MY BIG mistake was to think I could secure all-round equal opportunity in the short space of two years at National Westminster Bank, where I was Equal Opportunities Manager before joining the Midland.
These were exciting days in the mid-1980s when change was in the air and quite a lot of progress was being made on opportunities for women.
An optimist, I thought I could solve all the problems of discrimination in my two years in the role.
But I came up against traditional attitudes, mostly of white middle-class males who tended to be conservative with a small 'c' and who reflected the stereotype views of much of society.
Instead of patiently and painstakingly tackling the problems, I kept running and hitting brick walls. If I had stopped running and slowed down, perhaps I would have avoided them.
At the end of my stint, I made a presentation to the board on the progress of equal opportunities in the bank, conscious that I hadn't achieved all I had hoped and feeling a sense of failure.
But contrary to my expectations, the board was pleased at the progress that had been made, and one of the directors gave me advice I have not forgotten. 'Slow up,' he said. 'You don't think you can change 10,000 years of discrimination overnight, do you?'
My experience at NatWest taught me that instead of rushing into things, I had to stand back and evaluate what time scale is needed to achieve my goals. Equal opportunities work is in a sense like mountaineering. You think you've reached the top when suddenly you realise there is another mountain range ahead to climb.
I learned, too, that if you want sustained change you have to build allies. I should have focused on people on the way up - the potential managers. I now think more strategically and politically on how I go about my work.
When Kit McMahon came to the Midland Bank, he saw very clearly that developing equal opportunities would be a positive business benefit. And I have the full backing of the Midland board in carrying out the bank's programme.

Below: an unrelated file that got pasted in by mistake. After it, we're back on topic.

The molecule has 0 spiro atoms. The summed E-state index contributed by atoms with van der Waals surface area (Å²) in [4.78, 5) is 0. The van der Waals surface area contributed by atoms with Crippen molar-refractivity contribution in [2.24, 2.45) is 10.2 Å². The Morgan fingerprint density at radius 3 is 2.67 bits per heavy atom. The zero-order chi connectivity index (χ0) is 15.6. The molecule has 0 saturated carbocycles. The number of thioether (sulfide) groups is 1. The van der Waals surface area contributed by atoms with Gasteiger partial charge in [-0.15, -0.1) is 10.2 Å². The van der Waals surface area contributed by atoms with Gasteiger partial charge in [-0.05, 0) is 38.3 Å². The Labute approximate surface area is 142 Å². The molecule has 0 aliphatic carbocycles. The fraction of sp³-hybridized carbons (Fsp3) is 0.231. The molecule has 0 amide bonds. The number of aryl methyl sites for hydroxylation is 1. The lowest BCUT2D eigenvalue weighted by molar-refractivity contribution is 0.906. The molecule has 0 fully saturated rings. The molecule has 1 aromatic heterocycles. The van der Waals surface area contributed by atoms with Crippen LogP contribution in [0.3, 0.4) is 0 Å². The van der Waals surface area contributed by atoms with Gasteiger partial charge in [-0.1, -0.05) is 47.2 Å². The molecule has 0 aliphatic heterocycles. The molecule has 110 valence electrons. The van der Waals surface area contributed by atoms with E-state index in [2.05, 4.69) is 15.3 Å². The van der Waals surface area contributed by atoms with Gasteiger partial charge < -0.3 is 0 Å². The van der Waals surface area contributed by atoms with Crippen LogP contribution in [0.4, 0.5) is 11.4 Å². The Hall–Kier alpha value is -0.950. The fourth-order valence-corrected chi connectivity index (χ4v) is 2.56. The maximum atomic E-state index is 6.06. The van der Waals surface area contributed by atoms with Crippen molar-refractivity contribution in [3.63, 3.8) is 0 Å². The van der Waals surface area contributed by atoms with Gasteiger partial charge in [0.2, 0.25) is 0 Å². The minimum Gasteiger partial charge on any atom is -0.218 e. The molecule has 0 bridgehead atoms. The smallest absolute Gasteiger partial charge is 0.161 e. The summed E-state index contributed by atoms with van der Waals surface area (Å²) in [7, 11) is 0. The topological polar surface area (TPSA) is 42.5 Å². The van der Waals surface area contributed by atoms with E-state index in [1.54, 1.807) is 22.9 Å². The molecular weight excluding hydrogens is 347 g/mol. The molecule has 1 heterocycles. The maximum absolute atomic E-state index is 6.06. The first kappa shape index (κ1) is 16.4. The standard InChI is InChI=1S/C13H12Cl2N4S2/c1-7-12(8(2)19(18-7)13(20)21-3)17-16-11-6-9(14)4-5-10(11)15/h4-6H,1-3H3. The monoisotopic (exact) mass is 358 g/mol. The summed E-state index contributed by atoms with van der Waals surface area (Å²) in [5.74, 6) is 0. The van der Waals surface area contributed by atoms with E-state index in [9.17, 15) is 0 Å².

Not that I had not been given the backing of the board at NatWest - I was, and their equal opportunities programme was progressive for the time. It was just that the targets I set myself were impossible to achieve in the time scale I envisaged. I realise now that it may take my lifetime for equal opportunities to become truly universal in business.
As the Midland booklet Managing In Midland puts it: 'What do we mean by equal opportunities? Very simply, we're talking about good management practice that makes sound business sense.'
And, of course, that's important for all organisations. At the end of the day, having an effective equal opportunities policy is good for business. For people who are enabled to use their full potential are more productive. The only acceptable form of discrimination is on the basis of ability.
A lot of work remains to be done, but victims of discrimination are speaking up. And employers are becoming aware of the real benefits to be gained by implementing equal opportunity policies - and the real costs if they do not.
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